If your egg has that disgusting sulfur smell, then you know it isn’t safe to use, and it belongs in the bin. To avoid ruining your other ingredients, crack your eggs into a separate bowl before adding them to everything else.

5. Check for Discoloration

Egg White Discoloration

The next thing you can do to see whether you have a rotten or fresh egg is to check for any discoloration.

Although you can inspect your egg while still in its shell, it’s best to crack it open and inspect the insides. If the shell has any cracks or showcases a slimy bacteria, it isn’t safe to use, and you’re better safe than sorry. 

If the exterior of the egg looks normal, then it’s time to crack it open. Once you’ve cracked the egg into a bowl, check if there is any discoloration of the yolk or egg white. Remember, the egg should only have a bright yellow or orange yolk, and the white should be clear or slightly cloudy. If you happen to see any other colors, toss the egg out.

Consistency can also be an indicator of egg freshness. The white of an egg should be runnier than the yolk, but if the white is too runny, then it may be past its prime.

6. If in Doubt, Toss it Out

Throw Out Suspect Eggs

We mentioned before that raw eggs can contain salmonella. If you’ve never been struck down with salmonella, then lucky you, but if you have, then you know full well it’s better to be safe than sorry.

If you have any doubt when it comes to egg freshness, then toss it out. Sure, you may have the slight inconvenience of running down to the grocery store, but getting salmonella is far worse.

How to Prevent Eggs from Going Bad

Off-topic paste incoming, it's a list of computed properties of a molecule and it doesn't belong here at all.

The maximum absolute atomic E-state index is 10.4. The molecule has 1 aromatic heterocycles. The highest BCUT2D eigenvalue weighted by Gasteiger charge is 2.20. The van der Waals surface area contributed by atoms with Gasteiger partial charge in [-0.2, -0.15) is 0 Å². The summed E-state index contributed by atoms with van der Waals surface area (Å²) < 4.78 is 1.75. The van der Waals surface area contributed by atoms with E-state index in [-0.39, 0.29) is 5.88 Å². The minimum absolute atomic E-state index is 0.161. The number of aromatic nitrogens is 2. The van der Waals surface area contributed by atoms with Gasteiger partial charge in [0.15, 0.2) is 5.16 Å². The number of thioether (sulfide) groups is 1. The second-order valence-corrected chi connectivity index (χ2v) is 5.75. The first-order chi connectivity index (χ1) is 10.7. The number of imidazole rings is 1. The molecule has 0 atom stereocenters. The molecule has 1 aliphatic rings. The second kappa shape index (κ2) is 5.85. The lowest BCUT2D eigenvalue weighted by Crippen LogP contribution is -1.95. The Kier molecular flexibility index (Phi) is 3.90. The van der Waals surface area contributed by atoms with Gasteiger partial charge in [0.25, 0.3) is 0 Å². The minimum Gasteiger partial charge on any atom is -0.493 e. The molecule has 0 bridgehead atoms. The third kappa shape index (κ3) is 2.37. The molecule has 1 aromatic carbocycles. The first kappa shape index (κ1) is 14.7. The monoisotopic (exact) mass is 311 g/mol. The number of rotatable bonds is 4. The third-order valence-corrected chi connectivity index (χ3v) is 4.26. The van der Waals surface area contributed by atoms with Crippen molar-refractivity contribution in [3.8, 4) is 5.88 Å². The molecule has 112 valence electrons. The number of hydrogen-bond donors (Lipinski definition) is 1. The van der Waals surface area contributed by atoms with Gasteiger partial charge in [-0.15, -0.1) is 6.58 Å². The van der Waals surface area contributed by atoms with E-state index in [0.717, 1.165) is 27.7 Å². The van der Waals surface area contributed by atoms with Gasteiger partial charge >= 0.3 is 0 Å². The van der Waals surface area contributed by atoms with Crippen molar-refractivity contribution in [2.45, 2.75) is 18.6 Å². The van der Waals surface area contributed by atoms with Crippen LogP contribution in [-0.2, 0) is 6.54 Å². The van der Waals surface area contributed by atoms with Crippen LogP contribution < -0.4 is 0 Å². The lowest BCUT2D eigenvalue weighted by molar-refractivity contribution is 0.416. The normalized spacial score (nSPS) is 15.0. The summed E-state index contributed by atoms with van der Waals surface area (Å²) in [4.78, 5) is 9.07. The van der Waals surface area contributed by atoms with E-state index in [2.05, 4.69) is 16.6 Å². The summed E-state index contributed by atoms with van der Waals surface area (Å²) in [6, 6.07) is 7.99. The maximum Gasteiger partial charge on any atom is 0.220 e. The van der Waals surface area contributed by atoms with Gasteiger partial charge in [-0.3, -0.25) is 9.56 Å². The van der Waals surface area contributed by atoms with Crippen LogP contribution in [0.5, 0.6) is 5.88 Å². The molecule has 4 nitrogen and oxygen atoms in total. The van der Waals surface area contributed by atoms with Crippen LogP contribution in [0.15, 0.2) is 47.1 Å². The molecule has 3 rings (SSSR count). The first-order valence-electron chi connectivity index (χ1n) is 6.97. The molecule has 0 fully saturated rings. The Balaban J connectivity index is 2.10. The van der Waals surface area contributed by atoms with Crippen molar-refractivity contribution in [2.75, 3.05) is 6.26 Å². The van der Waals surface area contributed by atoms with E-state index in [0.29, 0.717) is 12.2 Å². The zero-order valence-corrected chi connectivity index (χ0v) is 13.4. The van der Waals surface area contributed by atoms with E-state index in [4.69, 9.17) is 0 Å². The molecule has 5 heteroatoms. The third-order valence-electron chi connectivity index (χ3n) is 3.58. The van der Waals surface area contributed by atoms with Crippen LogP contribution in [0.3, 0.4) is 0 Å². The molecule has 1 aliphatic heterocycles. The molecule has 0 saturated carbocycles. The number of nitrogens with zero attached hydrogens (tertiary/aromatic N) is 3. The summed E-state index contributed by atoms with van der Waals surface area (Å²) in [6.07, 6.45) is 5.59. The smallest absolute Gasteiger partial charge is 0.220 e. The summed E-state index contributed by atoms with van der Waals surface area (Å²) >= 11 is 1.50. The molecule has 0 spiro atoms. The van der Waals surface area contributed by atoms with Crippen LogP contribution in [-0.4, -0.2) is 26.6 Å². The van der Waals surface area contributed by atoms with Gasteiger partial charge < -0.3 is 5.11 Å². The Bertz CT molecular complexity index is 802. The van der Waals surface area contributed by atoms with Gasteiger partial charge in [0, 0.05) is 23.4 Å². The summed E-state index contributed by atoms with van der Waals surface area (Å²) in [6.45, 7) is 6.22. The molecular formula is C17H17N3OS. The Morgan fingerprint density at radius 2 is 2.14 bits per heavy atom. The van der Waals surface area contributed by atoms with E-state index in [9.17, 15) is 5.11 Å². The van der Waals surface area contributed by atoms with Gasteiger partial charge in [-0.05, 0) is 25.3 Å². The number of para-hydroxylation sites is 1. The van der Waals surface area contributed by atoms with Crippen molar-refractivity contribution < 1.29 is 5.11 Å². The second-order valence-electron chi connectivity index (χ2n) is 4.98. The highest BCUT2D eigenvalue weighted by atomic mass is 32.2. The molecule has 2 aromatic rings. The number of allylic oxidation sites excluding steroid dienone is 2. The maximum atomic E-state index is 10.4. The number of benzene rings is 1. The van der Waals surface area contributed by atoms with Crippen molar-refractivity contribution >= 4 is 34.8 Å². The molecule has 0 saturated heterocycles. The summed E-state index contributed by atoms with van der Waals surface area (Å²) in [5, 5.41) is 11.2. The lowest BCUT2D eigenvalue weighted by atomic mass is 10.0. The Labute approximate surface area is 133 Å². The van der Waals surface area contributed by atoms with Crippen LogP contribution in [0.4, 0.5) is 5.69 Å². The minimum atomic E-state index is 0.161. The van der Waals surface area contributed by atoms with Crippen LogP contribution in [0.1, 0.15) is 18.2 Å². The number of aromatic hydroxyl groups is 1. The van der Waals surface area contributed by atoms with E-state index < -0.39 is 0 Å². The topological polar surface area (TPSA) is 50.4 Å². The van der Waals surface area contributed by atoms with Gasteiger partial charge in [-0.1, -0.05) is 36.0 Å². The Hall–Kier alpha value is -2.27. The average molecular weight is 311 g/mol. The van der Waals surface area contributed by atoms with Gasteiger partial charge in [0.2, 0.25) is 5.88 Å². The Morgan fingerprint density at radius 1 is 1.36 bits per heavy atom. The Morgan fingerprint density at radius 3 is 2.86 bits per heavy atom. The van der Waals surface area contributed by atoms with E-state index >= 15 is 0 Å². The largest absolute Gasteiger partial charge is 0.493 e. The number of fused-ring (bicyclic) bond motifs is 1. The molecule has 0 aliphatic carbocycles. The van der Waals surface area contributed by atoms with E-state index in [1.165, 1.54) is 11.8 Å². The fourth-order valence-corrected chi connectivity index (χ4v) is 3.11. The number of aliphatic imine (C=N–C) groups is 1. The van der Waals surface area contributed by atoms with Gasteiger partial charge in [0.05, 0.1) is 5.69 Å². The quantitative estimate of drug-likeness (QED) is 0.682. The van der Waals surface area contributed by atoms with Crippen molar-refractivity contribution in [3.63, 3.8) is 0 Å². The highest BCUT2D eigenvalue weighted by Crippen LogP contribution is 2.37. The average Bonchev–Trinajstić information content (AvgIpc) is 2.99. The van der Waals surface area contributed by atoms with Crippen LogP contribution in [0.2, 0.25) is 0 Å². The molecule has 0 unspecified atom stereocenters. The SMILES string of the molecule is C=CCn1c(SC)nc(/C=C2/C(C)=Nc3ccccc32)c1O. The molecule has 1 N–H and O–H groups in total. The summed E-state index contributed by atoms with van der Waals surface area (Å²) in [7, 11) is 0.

Now that we’ve covered how to tell if an egg is bad, let’s discuss some ways to keep your eggs fresh for longer.

Store Eggs at the Bottom of the Fridge

A Quick and Easy Way to Keep Eggs Fresh

We know that most fridges come with a separate egg container compartment on the top side of the door. Although these individual egg holders are handy, they’re one of the worst places to store your eggs. 

If you store your eggs in the door, they will experience more significant temperature fluctuations than if you store them in the bottom or coldest part of the refrigerator. The middle or lower shelves are your safest bet.

You should also never remove eggs from the fridge and leave them out on the counter for longer than two hours. This temperature change will cause the eggs to sweat and invite bacterial growth.

Consume Eggs within 3 – 5 weeks

As a general rule, you should try and eat eggs within three to five weeks of purchasing them. It goes without saying that older eggs will be less fresh, so consuming them as quickly as possible will prevent them from ever going bad.

Always remember to check the expiration date to check if your eggs are still good.

How to Tell If an Egg Is Bad: Our Final Thoughts

So, there you have it, six ways to tell if eggs are bad. If, even after these ways, you’re struggling to come to a conclusion on whether your eggs are still good, then that’s probably a sign that they need to be thrown out.

Save yourself potential food poisoning and take a trip to the local farmer or grocery store to pick up some fresh and safe eggs.

As we finish this article, we’re intrigued to know your favorite way of telling if eggs are bad. Have we left any telltale ways off the list? Let us know in the comment section down below!